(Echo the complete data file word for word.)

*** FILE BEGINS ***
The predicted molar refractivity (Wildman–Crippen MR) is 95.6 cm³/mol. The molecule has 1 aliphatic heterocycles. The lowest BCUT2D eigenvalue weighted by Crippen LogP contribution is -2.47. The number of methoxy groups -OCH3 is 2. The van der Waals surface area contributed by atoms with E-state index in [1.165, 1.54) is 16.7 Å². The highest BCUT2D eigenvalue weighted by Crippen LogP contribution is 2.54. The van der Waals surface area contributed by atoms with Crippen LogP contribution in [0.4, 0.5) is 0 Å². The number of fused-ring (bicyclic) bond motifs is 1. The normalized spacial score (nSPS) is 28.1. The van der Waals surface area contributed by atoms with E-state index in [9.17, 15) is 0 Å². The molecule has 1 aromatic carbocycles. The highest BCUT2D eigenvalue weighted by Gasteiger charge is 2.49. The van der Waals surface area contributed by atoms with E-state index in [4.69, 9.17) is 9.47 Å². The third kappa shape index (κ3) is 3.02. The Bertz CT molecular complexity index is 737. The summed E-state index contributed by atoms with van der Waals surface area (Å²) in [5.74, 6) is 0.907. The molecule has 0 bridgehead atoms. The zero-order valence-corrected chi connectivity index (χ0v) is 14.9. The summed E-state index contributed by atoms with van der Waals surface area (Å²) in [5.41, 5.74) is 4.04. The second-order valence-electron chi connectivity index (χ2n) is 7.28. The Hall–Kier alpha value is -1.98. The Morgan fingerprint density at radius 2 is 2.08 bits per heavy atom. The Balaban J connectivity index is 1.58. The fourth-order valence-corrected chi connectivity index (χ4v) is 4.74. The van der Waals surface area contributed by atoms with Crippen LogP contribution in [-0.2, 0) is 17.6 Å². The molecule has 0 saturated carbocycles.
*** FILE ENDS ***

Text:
The predicted molar refractivity (Wildman–Crippen MR) is 95.6 cm³/mol. The molecule has 1 aliphatic heterocycles. The lowest BCUT2D eigenvalue weighted by Crippen LogP contribution is -2.47. The number of methoxy groups -OCH3 is 2. The van der Waals surface area contributed by atoms with E-state index in [1.165, 1.54) is 16.7 Å². The highest BCUT2D eigenvalue weighted by Crippen LogP contribution is 2.54. The van der Waals surface area contributed by atoms with Crippen LogP contribution in [0.4, 0.5) is 0 Å². The number of fused-ring (bicyclic) bond motifs is 1. The normalized spacial score (nSPS) is 28.1. The van der Waals surface area contributed by atoms with E-state index in [9.17, 15) is 0 Å². The molecule has 1 aromatic carbocycles. The highest BCUT2D eigenvalue weighted by Gasteiger charge is 2.49. The van der Waals surface area contributed by atoms with E-state index in [4.69, 9.17) is 9.47 Å². The third kappa shape index (κ3) is 3.02. The Bertz CT molecular complexity index is 737. The summed E-state index contributed by atoms with van der Waals surface area (Å²) in [5.74, 6) is 0.907. The molecule has 0 bridgehead atoms. The zero-order valence-corrected chi connectivity index (χ0v) is 14.9. The summed E-state index contributed by atoms with van der Waals surface area (Å²) in [5.41, 5.74) is 4.04. The second-order valence-electron chi connectivity index (χ2n) is 7.28. The Hall–Kier alpha value is -1.98. The Morgan fingerprint density at radius 2 is 2.08 bits per heavy atom. The Balaban J connectivity index is 1.58. The fourth-order valence-corrected chi connectivity index (χ4v) is 4.74. The van der Waals surface area contributed by atoms with Crippen LogP contribution in [-0.2, 0) is 17.6 Å². The molecule has 0 saturated carbocycles.